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Methods & Tactics, page 3 -




          Everything on the PREVIOUS page relates to how an interview committee should evaluate both of the two main-party candidates, in any race assigned to that committee. Everything on THIS page relates to what happens, AFTER those interviews have been completed.


          1. Roughly a month before Election Day (late September, or early October), the state 2PP organization will begin compiling endorsement recommendations from the committees in that state, on each race that any committee has been analyzing. Each endorsement recommendation cannot be merely a simple yes/no, on/off, all-or-nothing, Democrat-or-Republican recommendation; instead, the relevant factors will need to described and explained, in ways that can enable the statewide group to do its job skillfully, and balance various factors as it chooses a slate of endorsements covering the entire state. That discussion period can and should take up to about 2 weeks, to make sure it can be done properly, and with pragmatic, results-oriented skill and judgment.


          2. About 2 weeks before Election Day – in mid-to-late October – the state group will issue a statewide slate of endorsements. And – here is a key point – in order to build and maintain a balanced, broad-based level of trust among the voting public, those endorsements will need to stay somewhere within a specified level of balance, between Democratic candidates, versus Republican candidates. A presumptive figure is hereby proposed, at the 60-40 level (i.e., neither party can be awarded more than 60% of the endorsements; and, each party must receive at least 40% of the endorsements). The need for the entire statewide group to reach THAT balance point, explains why any and all committee endorsements need to be described and explained in ways that will help the statewide committee reach that balance point, even though it likely will mean that the state committee must “adjust” some of the recommendations, by some of the interview committees. As a simple example, if some particular endorsement is expressed as “evenly matched; only a slight lean in favor of the candidate we chose,” then that race would be included in a list of “possible adjustment candidates”.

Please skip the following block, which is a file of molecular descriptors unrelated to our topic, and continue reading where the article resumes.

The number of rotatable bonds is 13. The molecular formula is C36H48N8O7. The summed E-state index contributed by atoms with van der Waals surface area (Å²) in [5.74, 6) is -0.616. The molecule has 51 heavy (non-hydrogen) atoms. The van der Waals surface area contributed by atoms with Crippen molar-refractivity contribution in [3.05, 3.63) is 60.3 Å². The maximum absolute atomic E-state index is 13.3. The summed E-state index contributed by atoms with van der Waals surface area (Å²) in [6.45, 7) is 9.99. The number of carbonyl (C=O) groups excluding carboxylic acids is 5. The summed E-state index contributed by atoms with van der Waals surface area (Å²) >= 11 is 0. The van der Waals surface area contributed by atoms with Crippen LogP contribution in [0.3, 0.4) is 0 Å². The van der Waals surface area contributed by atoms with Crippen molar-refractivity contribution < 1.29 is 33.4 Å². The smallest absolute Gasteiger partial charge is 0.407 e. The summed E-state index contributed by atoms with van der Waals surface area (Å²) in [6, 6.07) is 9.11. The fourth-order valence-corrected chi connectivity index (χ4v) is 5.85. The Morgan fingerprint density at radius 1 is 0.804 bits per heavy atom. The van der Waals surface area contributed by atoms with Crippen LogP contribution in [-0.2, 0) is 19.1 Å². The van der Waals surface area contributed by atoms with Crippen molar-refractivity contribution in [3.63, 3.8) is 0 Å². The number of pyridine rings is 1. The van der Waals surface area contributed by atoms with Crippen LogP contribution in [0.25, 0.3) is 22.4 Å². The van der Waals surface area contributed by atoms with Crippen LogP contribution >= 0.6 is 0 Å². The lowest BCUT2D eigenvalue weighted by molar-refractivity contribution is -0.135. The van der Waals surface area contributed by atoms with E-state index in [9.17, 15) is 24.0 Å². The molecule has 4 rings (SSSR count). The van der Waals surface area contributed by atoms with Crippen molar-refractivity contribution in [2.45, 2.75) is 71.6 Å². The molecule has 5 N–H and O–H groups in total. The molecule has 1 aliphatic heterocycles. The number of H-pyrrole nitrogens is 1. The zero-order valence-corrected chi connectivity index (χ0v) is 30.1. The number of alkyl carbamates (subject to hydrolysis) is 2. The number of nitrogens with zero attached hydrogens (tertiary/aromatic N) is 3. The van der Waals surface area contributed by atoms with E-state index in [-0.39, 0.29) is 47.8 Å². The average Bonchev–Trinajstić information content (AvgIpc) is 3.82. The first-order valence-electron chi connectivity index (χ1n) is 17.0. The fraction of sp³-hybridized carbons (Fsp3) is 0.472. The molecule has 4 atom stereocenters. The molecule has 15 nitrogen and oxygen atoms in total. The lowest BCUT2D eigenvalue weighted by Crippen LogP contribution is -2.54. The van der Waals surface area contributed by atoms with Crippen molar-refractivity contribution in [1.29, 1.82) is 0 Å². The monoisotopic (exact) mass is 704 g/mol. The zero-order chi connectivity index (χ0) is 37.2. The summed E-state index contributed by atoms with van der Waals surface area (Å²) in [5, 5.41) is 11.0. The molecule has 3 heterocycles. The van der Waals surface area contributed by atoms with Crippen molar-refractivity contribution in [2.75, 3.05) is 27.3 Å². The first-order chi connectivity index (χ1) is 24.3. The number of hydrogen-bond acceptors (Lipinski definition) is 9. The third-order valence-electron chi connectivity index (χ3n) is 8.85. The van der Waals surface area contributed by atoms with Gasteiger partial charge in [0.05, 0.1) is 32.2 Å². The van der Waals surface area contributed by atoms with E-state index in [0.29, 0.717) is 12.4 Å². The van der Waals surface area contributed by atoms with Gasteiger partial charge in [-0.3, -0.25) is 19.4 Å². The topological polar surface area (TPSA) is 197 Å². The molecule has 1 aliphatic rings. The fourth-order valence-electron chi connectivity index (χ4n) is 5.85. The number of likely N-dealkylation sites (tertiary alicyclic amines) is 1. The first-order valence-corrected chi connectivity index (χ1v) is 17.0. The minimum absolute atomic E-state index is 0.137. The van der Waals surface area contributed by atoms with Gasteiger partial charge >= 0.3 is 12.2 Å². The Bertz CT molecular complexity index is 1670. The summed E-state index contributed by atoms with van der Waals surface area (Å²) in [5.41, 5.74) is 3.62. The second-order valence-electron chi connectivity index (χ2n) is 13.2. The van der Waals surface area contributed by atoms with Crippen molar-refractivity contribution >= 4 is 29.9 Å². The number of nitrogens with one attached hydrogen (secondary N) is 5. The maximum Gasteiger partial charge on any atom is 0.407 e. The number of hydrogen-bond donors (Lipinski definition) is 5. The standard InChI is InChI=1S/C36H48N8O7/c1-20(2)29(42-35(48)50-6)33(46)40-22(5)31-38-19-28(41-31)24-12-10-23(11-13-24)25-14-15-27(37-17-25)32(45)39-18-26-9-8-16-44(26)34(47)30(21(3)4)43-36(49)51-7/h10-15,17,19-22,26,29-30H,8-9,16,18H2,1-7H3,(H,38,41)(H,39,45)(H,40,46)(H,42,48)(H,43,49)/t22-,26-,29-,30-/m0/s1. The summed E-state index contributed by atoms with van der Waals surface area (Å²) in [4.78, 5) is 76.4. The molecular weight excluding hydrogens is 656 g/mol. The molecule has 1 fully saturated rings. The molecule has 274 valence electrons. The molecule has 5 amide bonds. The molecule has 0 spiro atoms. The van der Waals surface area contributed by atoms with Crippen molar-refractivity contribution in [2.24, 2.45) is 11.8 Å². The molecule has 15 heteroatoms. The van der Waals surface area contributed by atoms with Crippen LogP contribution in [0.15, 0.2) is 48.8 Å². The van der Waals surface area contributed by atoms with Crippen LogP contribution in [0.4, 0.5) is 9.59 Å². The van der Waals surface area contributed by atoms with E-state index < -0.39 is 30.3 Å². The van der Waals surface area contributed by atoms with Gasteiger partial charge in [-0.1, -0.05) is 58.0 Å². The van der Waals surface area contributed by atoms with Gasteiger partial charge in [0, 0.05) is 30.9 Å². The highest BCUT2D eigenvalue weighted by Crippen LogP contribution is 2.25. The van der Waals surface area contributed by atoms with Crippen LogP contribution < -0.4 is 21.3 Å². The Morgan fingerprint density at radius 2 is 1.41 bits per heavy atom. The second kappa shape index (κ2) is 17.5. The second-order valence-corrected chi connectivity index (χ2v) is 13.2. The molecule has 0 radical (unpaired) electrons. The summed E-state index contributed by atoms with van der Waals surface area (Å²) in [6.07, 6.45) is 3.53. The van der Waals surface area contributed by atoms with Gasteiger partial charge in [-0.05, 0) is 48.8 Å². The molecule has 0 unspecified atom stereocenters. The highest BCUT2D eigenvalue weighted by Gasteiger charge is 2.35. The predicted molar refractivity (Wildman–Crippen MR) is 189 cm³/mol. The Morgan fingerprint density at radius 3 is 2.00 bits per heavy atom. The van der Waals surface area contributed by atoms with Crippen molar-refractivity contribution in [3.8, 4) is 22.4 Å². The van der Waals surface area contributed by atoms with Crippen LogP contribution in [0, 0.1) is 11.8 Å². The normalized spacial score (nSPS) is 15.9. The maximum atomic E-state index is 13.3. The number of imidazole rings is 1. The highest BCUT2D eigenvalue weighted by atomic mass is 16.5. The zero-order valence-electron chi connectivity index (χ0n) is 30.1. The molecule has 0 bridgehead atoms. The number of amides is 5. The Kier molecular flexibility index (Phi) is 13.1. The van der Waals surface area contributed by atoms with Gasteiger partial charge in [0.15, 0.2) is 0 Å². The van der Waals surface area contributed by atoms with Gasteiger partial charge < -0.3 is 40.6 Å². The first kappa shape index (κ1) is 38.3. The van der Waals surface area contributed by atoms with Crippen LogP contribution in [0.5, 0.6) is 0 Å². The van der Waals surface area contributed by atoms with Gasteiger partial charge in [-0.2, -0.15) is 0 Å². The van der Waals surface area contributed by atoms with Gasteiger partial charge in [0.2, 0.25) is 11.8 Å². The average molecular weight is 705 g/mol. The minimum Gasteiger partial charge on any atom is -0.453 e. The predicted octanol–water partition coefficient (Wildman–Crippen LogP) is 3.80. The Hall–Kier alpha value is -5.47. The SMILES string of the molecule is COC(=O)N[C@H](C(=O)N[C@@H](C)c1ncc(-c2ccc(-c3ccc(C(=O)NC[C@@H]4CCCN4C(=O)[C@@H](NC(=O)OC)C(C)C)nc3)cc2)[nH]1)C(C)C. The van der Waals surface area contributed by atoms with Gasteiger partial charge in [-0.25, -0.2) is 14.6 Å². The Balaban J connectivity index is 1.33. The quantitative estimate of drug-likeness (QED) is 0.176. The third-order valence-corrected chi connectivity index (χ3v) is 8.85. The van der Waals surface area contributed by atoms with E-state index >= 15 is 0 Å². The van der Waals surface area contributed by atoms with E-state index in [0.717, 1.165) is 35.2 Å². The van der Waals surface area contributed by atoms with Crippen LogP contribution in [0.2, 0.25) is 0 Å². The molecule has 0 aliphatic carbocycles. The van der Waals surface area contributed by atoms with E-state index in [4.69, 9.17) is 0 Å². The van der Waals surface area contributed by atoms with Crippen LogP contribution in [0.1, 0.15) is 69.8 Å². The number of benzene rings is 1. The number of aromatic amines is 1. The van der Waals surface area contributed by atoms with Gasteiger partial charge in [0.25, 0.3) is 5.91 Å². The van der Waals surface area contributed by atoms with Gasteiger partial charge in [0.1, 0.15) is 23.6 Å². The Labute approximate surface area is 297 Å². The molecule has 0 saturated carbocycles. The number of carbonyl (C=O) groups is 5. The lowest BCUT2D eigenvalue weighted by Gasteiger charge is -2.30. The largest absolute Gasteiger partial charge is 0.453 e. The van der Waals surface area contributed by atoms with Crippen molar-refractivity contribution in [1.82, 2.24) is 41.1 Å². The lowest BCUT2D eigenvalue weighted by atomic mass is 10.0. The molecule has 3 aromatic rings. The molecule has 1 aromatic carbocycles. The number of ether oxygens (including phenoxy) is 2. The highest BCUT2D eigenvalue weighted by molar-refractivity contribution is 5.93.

It has to be recognized, from the outset, that there are ways to “game” any such system, and any arbitrary percentage level that might be set. For example, some state group might choose to endorse a heavy majority of Democrats in the high-level, most important races, while sprinkling in enough Republican endorsements in less-important races to meet the “balanced percentage” requirement. That risk must be recognized, and addressed seriously and carefully, even if it cannot be “resolved” to everyone’s satisfaction.

          As one example of a possible approach, if and when a state 2PP group reaches a point where it is regarded as a serious factor which can indeed swing elections, some of the review and selection meetings by the state group might be attended by people representing either the Democratic or Republican party “machines”, at both state and local levels . . . perhaps at joint meetings, perhaps at separate meetings, and perhaps at some combination of both.

          As another example of a possible approach, the two state parties could be asked to agree, in advance, upon numerical “weightings” that would be assigned to each of the various offices that are being contested, during that election cycle; and, the 60-40 balance could then be arrived at while applying the pre-determined “weighting” to each endorsement.